Last week, my wife had her 60th birthday.
So, naturally, I’ve been thinking about dying.
In the past few years, life has changed. My wife and I have buried three of our four parents, making me thoroughly cognizant of my own mortality and the fact that I will, someday, end. As a result, I’ve been reevaluating … everything … from relationships with friends and family to the mental gymnastics that, while I’ve been doing them my entire life, are merely bad habits left over from an insecure childhood.
I do a lot of things because I should, and it’s really starting to piss me off.
No … no one is telling me what I should do. It’s all me: me and five-plus decades of psychological conditioning. Growing up, yearning for love and approval in a perfectionist-run household, I became adept at figuring out what others wanted from me and set out to do that for them, no matter how difficult the goal. My psyche, forged in the fires of perfectionism and expectation, still retains the smith’s hammer-marks.
The lawn’s a bit shaggy; I should mow it. We have that pot luck on Saturday; I should figure out something spectacular and unusual to bring. I haven’t heard from so-n-so for a while; I should call him. This book won a Pulitzer; I should read it. It won a freaking Pulitzer; I should like it. I haven’t won a Pulitzer; I should write another book, a better book, a prize-winning book.
Should Should Should
Should is a fogbank that separates me from me. It cloaks the desires of others in the guise of my own, obscures my dreams, and makes my achievements invisible. Perfectionism drives me toward unattainable goals, because as soon as I stick that landing and put those 10s up on the board, the rulers shift, the dials go to 11, the expectations rise, and I’m once more playing second fiddle to my own ideals.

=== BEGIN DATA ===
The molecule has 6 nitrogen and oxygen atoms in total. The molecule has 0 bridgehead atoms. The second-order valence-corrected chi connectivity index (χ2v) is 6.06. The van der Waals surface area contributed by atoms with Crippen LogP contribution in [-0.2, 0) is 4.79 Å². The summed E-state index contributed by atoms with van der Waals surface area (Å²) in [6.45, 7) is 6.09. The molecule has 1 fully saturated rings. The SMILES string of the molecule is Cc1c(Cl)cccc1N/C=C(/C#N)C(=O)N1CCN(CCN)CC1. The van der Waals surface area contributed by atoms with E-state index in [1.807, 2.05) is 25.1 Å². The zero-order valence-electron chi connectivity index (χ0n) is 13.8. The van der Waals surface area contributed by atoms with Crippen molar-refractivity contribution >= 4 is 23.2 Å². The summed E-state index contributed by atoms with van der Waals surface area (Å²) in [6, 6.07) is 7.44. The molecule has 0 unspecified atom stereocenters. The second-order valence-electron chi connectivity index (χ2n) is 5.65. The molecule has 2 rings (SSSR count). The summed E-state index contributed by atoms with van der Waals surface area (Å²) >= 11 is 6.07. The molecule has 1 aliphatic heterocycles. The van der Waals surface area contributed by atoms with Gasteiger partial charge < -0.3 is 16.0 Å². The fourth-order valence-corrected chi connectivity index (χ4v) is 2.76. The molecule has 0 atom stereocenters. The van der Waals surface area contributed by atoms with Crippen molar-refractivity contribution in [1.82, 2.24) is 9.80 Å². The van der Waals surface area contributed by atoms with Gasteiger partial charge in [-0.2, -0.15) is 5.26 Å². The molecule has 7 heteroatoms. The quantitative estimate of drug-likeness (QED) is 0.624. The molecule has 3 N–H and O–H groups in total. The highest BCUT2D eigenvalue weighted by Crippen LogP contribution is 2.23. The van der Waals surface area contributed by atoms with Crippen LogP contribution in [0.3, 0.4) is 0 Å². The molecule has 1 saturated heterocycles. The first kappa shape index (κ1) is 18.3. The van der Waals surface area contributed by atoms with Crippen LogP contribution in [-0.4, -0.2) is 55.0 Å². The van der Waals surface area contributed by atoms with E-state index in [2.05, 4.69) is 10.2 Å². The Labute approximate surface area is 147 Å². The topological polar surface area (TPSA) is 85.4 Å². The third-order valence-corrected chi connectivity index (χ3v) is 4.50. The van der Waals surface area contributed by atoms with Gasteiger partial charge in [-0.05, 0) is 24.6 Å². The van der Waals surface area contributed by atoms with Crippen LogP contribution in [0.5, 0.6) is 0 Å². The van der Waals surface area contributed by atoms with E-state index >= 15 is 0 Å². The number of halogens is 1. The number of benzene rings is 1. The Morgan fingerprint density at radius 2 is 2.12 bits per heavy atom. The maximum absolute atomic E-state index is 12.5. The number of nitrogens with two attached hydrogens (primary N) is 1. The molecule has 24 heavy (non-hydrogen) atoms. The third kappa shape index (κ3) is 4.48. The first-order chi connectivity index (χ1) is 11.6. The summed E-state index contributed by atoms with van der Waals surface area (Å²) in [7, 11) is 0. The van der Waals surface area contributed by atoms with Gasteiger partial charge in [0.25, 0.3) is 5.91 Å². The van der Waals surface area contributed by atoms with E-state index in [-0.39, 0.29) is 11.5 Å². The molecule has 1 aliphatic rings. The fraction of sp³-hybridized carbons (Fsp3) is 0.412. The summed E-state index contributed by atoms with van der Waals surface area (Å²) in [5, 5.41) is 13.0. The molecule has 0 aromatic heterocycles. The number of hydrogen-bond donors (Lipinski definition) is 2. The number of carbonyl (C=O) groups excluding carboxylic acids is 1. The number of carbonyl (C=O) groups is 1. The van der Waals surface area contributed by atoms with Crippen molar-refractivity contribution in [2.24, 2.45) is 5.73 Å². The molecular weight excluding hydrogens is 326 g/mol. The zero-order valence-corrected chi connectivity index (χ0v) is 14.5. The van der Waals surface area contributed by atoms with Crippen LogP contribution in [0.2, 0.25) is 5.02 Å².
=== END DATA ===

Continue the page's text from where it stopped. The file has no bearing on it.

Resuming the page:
Add should to perfectionism and you get a death-spiral of recrimination and failure and despair.
This week, I began an experiment. Whenever my internal dialogue says I should do something, I ask myself if I want it to do it. Thus, I should mow the lawn becomes Do I want to mow the lawn? It’s surprising how often the answer to these questions is “No.”
Yes, I still do some things I don’t want to do, but only when I want the end result. For instance, I don’t want to go to work, but I do want the paycheck. But the lawn? It can wait another week. That phone call? He never calls me, so maybe I just won’t bother.
Replacing should with want frees me to dump the ridiculous goals of my upbringing and concentrate instead on my own. I want to be a good husband. I want to be a good man. I want to write another book. I want to have a long and healthy retirement. I want to die fulfilled, happy, and at peace with those around me … oh, and old. Very old. Very very old.
That’s what I want, and therefore that’s what I should.